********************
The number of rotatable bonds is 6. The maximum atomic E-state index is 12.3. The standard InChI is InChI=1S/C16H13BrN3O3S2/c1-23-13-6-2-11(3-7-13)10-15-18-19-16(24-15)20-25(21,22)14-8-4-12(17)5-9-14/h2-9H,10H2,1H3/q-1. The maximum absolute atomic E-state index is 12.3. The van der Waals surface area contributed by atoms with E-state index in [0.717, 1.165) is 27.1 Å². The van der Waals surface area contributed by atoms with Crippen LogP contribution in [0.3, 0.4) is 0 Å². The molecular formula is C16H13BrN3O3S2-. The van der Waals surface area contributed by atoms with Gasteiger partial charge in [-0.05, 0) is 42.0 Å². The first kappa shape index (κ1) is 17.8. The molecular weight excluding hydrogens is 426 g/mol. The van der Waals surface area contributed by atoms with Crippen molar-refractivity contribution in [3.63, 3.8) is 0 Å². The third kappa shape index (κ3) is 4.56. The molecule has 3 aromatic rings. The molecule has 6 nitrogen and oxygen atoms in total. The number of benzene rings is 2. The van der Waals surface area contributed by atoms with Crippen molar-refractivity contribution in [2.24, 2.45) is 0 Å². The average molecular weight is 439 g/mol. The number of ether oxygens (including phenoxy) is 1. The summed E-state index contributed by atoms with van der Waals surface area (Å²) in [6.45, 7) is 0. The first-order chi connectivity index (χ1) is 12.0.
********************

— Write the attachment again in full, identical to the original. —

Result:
The number of rotatable bonds is 6. The maximum atomic E-state index is 12.3. The standard InChI is InChI=1S/C16H13BrN3O3S2/c1-23-13-6-2-11(3-7-13)10-15-18-19-16(24-15)20-25(21,22)14-8-4-12(17)5-9-14/h2-9H,10H2,1H3/q-1. The maximum absolute atomic E-state index is 12.3. The van der Waals surface area contributed by atoms with E-state index in [0.717, 1.165) is 27.1 Å². The van der Waals surface area contributed by atoms with Crippen LogP contribution in [0.3, 0.4) is 0 Å². The molecular formula is C16H13BrN3O3S2-. The van der Waals surface area contributed by atoms with Gasteiger partial charge in [-0.05, 0) is 42.0 Å². The first kappa shape index (κ1) is 17.8. The molecular weight excluding hydrogens is 426 g/mol. The van der Waals surface area contributed by atoms with Crippen molar-refractivity contribution in [3.63, 3.8) is 0 Å². The third kappa shape index (κ3) is 4.56. The molecule has 3 aromatic rings. The molecule has 6 nitrogen and oxygen atoms in total. The number of benzene rings is 2. The van der Waals surface area contributed by atoms with Crippen molar-refractivity contribution in [2.24, 2.45) is 0 Å². The average molecular weight is 439 g/mol. The number of ether oxygens (including phenoxy) is 1. The summed E-state index contributed by atoms with van der Waals surface area (Å²) in [6.45, 7) is 0. The first-order chi connectivity index (χ1) is 12.0.